moxie day three

Living Moxie Confidence Course #3

A few days ago, I signed up for a Self-Confidence Course on Living Moxie (though, if you read the title of this post, you already know this). You can sign up here if you’re interested:

These posts will explore the ideas in the course as I do them, and sometimes include the exercise I’ve done for that day. The other posts in this series can be found here.

Day Three

Today’s session is about seeing ourselves with positivity, and getting on top of some of those negative self-views we looked at in Day Two.

To quote: You are to create 20 positive statements about yourself. Here are the rules:

1. You must start them with ‘I’/
2. You must make them present tense by using ‘am’, ‘feel’ etc.
3. You must include only positives ‘brilliant’, ‘awesome’, ‘wonderful.

  1. I am lovable, and loved.
  2. I feel excited.
  3. I am a good friend.
  4. I inspire others.
  5. I am a capable and passionate teacher.
  6. I am a gifted painter.
  7. I am a passionate, talented writer.
  8. I live to my potential.
  9. I trust my gut feelings.
  10. I am a lifelong learner.
  11. I feel content, and satisfied.
  12. I am confident.
  13. I am beautiful.
  14. I am intelligent.
  15. I feel grateful.
  16. I am determined.
  17. I am organised.
  18. I smile and laugh often.
  19. I am loving.
  20. I feel inspired.
moxie day two

Living Moxie Confidence Course #2

A few days ago, I signed up for a Self-Confidence Course on Living Moxie (though, if you read the title of this post, you already know this). You can sign up here if you’re interested:

These posts will explore the ideas in the course as I do them, and sometimes include the exercise I’ve done for that day. The other posts in this series can be found here.

Day Two

This was a bit lighter, which was necessary after such intense self-analysis and reflection. There was a list of beliefs, and I had to pick the ones that resonated with me. What made me feel good was that there were a few that I used to believe, but don’t any more (like I have little control over what happens to me). I had to think about why the beliefs I chose as true were a problem.

After that, I had to write 10 positive beliefs, and 10 negative beliefs, about myself. I found myself arguing some of the good stuff, but wrote it down anyway. The negative beliefs were easy, but it was depressing looking back on that list and thinking, is that really what I think about myself? Ugh! Totally not good enough.

What are 10 qualities I like and love about myself?

1. Artistic ability.

2. Caring.

3. Laugh easily.

4. Self-dependence.

5. Can be a good listener.

6. See the good in others (most of the time).

7. Big picture thinking.

8. Teaching ability.

9. Inspiring others.

10. Following my gut feelings.

What are 10 negative beliefs I have about myself?

1. Lazy.

2. Unintelligent.

3. Immature.

4. Forgetful.

5. Ignores details.

6. Impatient.

7. Judgemental.

8. Proud.

9. Naïve.

10. Emotional roller-coaster.

And the final question for Day Two:

Is this 100% true? Is this accurate?  Where did I get this belief? What if it’s not the truth, but only truth as you believe it to be?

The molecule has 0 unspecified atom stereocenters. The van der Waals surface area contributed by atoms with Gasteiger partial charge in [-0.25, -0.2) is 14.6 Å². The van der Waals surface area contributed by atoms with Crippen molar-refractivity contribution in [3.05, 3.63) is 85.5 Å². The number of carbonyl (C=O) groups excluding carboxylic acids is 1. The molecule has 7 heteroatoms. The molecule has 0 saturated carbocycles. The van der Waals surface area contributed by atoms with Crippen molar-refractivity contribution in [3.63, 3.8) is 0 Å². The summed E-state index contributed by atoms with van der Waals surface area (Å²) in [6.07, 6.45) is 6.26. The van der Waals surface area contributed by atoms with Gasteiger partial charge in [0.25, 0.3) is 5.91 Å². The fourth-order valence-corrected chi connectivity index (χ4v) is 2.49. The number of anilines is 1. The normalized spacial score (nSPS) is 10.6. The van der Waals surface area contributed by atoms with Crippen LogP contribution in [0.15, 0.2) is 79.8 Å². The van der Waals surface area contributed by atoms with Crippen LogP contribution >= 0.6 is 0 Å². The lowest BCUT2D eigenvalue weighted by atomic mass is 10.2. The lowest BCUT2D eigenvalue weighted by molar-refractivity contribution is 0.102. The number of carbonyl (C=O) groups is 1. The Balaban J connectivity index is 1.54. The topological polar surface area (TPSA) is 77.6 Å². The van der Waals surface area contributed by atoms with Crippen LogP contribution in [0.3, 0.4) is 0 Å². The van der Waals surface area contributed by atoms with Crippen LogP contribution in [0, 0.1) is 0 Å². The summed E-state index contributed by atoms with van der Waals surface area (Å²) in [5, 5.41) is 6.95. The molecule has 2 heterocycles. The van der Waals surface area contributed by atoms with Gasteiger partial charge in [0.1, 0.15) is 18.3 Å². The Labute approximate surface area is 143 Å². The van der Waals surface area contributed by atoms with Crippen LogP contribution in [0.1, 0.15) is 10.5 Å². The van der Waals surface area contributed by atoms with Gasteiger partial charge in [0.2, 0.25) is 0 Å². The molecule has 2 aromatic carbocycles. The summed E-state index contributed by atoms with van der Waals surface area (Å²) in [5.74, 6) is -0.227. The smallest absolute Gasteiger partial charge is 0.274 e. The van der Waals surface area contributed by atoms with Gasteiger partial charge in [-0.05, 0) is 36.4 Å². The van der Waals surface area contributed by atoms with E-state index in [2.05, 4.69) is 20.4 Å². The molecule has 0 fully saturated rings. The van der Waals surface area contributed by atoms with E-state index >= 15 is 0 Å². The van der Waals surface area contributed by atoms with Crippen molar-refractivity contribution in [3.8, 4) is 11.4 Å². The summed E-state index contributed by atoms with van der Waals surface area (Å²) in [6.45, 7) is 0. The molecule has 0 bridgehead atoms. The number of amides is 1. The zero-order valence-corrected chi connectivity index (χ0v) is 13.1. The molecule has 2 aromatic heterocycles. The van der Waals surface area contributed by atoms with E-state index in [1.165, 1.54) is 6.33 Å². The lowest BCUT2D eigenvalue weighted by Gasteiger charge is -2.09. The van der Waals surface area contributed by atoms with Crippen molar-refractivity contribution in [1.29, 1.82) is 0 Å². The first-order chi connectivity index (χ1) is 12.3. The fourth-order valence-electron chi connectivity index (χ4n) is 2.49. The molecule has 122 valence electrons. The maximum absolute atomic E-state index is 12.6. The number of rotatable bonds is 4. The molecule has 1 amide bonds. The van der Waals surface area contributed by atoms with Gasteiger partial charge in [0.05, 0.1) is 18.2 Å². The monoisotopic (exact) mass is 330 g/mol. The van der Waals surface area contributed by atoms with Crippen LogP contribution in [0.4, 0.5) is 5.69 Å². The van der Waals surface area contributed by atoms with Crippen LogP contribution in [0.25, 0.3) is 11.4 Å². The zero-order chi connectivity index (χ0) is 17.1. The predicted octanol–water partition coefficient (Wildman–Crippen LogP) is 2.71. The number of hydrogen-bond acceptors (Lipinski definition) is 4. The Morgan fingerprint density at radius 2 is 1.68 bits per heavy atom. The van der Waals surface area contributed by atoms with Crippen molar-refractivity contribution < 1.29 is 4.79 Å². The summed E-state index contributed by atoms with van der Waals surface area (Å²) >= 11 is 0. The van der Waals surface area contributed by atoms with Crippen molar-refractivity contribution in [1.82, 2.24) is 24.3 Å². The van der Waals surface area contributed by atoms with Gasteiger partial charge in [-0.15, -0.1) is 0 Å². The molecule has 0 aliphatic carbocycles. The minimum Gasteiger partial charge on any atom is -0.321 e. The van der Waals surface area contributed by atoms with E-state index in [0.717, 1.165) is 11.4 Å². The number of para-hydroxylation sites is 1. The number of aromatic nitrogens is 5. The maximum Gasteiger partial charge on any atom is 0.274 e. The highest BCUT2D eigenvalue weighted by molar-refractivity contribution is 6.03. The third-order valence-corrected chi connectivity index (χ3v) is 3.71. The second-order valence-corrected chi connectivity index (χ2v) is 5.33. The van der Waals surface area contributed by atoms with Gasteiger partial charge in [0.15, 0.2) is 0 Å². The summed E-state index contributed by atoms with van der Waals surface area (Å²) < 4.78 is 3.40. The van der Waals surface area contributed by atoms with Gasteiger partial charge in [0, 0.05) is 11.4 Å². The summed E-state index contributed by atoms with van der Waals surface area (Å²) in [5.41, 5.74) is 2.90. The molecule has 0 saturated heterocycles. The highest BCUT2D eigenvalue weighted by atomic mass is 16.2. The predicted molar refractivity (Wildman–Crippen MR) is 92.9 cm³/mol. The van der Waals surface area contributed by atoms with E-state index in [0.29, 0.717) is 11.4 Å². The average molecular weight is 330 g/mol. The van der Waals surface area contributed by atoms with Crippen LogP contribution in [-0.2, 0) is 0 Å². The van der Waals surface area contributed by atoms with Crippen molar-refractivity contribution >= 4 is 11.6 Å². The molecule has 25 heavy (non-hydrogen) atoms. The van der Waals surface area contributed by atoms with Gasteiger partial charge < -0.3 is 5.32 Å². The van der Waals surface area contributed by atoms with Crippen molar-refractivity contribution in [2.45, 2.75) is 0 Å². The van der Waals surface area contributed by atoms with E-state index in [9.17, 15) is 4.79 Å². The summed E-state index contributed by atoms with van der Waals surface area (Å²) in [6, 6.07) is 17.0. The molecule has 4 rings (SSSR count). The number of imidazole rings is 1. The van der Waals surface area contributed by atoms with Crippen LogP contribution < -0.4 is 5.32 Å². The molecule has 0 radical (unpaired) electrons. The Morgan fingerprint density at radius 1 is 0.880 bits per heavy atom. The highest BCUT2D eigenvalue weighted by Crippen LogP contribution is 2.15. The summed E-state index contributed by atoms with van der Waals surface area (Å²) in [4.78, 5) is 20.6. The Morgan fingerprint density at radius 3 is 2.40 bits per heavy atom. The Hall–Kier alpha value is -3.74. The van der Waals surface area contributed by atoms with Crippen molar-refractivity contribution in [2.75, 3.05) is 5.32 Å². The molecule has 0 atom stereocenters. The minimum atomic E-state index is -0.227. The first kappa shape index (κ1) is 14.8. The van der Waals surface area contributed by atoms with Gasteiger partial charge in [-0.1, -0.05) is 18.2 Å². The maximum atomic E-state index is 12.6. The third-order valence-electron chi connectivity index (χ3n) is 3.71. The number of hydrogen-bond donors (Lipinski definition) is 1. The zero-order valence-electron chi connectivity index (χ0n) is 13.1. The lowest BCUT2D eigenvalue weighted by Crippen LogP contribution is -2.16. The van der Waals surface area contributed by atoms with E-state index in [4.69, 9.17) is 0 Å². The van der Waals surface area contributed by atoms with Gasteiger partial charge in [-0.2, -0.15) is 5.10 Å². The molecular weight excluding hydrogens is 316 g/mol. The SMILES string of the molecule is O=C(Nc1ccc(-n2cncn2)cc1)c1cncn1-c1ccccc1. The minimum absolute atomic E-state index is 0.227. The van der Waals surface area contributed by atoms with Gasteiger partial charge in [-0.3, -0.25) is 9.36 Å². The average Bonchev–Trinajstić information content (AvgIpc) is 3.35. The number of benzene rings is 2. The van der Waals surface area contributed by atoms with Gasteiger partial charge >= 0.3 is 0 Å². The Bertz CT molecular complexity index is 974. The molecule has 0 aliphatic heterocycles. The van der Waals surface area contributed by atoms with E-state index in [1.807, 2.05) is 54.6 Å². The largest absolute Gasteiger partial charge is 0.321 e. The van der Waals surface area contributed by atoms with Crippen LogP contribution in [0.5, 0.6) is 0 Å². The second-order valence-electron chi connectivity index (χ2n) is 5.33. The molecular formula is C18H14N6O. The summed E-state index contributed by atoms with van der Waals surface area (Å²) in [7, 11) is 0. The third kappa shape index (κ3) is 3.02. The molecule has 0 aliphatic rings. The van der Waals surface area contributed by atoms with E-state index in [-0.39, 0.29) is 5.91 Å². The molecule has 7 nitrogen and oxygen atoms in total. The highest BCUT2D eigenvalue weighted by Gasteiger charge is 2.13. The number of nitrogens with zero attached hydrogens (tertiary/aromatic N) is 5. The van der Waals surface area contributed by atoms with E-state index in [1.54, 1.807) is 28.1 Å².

moxie day one

Living Moxie Confidence Course #1

A few days ago, I signed up for a Self-Confidence Course on Living Moxie (though, if you read the title of this post, you already know this). You can sign up here if you’re interested:

These posts will explore the ideas in the course as I do them, and sometimes include the exercise I’ve done for that day. You will be able to view them all here.

Day One

Jumping straight in the deep end, this session asked some probing questions. I was listening to a talk by Douglas Adams the other day, and he emphasised the importance of asking the right questions – for it is only when you know the question that you can ever hope to know the answer. 

Specifically, the questions made me consider what ‘confidence’ actually means to me, and what it looks like. It helped me explore how I act / think when I am feeling confident, and what situations inspire a lack of confidence.

It helped me come to the conclusion that when I am feeling anxious, it is usually going back to the idea that I am not good enough, and so I try to act good enough, while not really believing that I can be.

On the other hand, it helped me understand that when I am feeling confident, I’m living in the moment, and just doing the best I can at the time, which generally helps me exceed my expectations of ‘good enough’ anyway. Basically, it goes back to mindfulness and gratitude.

My favourite day, inside during the wet & windy weather, playing with story ideas.

Week that was: Belated

Last week I…

  • Felt the anxiety rising as I sent my manuscript out to betas.
  • Outlined two novels – one is a direct sequel (Lucy’s Story), and the next will be the start of a new, but connected, series.
  • Worked on my new author site, and received two lovely comments to kick-start it.
  • Journalled daily.
  • Did 2 sessions of yoga.
  • Read every day! I’m pleased with my determination here :-)

This week I will…

  • Research and work on character development for Lucy’s Story, as well as a chapter-by-chapter breakdown (I’m definitely an outliner, albeit a flexible one).
  • Make the most of the sunshine and do some walking.
  • Do 3 sessions of yoga.
  • Create a plan for what I need to do this year, in terms of self-publishing and $$.


holidays quote

What holidays teach me

I’m on holiday. I have three days of no work, and then a week of less work after that. And I’m learning a lot about myself.

When I’m on holiday, my time is my own. What I choose to do is what I want to do, not what I must do.